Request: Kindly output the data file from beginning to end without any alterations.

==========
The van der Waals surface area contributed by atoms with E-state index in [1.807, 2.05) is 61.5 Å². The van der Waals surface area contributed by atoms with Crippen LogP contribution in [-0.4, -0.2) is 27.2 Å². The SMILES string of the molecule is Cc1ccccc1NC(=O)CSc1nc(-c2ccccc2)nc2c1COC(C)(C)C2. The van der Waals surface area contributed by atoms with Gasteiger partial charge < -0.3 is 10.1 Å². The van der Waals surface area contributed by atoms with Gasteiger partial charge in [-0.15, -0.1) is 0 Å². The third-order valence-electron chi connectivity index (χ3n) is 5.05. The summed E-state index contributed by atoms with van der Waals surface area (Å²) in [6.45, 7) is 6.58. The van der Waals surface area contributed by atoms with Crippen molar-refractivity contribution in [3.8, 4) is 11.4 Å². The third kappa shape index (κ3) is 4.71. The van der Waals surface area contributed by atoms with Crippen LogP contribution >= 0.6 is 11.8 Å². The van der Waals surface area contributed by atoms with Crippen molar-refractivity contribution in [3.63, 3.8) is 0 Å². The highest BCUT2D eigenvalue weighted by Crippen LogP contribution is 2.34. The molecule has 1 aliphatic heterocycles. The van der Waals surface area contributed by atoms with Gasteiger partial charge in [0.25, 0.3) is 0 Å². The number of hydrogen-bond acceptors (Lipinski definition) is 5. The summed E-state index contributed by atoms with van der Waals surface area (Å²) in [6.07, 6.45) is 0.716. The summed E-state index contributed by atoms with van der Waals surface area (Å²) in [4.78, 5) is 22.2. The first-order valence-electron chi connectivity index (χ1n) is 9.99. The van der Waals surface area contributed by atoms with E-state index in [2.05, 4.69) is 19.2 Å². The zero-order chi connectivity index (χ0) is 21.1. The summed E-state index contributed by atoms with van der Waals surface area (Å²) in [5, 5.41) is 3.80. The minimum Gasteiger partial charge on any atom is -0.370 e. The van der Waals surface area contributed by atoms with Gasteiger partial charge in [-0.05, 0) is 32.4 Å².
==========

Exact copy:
The van der Waals surface area contributed by atoms with E-state index in [1.807, 2.05) is 61.5 Å². The van der Waals surface area contributed by atoms with Crippen LogP contribution in [-0.4, -0.2) is 27.2 Å². The SMILES string of the molecule is Cc1ccccc1NC(=O)CSc1nc(-c2ccccc2)nc2c1COC(C)(C)C2. The van der Waals surface area contributed by atoms with Gasteiger partial charge < -0.3 is 10.1 Å². The van der Waals surface area contributed by atoms with Gasteiger partial charge in [-0.15, -0.1) is 0 Å². The third-order valence-electron chi connectivity index (χ3n) is 5.05. The summed E-state index contributed by atoms with van der Waals surface area (Å²) in [6.45, 7) is 6.58. The van der Waals surface area contributed by atoms with Crippen molar-refractivity contribution in [3.8, 4) is 11.4 Å². The third kappa shape index (κ3) is 4.71. The van der Waals surface area contributed by atoms with Crippen LogP contribution >= 0.6 is 11.8 Å². The van der Waals surface area contributed by atoms with Crippen molar-refractivity contribution in [3.63, 3.8) is 0 Å². The highest BCUT2D eigenvalue weighted by Crippen LogP contribution is 2.34. The molecule has 1 aliphatic heterocycles. The van der Waals surface area contributed by atoms with Gasteiger partial charge in [0.25, 0.3) is 0 Å². The number of hydrogen-bond acceptors (Lipinski definition) is 5. The summed E-state index contributed by atoms with van der Waals surface area (Å²) in [6.07, 6.45) is 0.716. The summed E-state index contributed by atoms with van der Waals surface area (Å²) in [4.78, 5) is 22.2. The first-order valence-electron chi connectivity index (χ1n) is 9.99. The van der Waals surface area contributed by atoms with E-state index in [2.05, 4.69) is 19.2 Å². The zero-order chi connectivity index (χ0) is 21.1. The summed E-state index contributed by atoms with van der Waals surface area (Å²) in [5, 5.41) is 3.80. The minimum Gasteiger partial charge on any atom is -0.370 e. The van der Waals surface area contributed by atoms with Gasteiger partial charge in [-0.05, 0) is 32.4 Å².